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Computer process

A process is, roughly speaking, a task being run by a computer, often simultaneously with many other tasks. Many processes may exist simultaneously but they must take turns on the CPU (unless there are multiple CPU's available).

Processes are often called tasks in embedded operating systems.

Processes are typically managed by the operating system, which keeps them separated and allocates the resources they need so that they are less likely to interfere with each other and cause system failures. The operating system will also provide mechanisms for inter-process communication to enable processes to interact in safe and predictable ways.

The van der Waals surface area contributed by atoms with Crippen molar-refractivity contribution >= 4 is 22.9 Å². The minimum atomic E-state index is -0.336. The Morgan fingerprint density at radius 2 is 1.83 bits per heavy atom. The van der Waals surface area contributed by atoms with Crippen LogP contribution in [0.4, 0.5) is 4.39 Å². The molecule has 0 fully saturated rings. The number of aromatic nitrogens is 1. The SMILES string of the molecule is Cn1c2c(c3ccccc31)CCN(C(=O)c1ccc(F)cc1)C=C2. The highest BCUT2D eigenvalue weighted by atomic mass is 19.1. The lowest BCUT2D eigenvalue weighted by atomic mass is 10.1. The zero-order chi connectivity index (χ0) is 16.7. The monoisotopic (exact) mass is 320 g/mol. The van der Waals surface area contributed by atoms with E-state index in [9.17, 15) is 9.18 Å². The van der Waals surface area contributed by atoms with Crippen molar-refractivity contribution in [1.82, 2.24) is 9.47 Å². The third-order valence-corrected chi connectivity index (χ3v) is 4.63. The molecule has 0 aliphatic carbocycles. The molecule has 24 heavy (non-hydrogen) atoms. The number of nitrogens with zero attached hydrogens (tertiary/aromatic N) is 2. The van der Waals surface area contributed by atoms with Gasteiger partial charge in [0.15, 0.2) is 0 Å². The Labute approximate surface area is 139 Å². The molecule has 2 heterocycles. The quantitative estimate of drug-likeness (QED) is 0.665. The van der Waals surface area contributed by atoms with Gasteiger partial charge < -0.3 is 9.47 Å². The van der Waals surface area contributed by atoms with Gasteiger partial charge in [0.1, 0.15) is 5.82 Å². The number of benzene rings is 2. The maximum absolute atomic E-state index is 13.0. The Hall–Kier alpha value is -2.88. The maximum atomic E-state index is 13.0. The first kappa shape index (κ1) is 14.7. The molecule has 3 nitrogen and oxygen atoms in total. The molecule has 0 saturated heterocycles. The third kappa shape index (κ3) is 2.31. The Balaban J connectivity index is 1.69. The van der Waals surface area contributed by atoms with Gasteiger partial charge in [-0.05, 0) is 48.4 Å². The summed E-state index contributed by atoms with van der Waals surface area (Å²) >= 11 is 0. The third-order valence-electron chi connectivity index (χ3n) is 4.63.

In general, a process consists of:

  • Memory, typically a region of virtual memory.
  • Operating system resources that are allocated to the process, such as file descriptors (Unix terminology) or handles (Windows).
  • Security attributes, such as the process owner and the process's set of permissions.
  • Processor state, such as the content of registers. The state is stored in the actual registers when the process is executing, and in memory otherwise.

The last item, processor state, is associated with each of the process's threads in operating systems that support threads.

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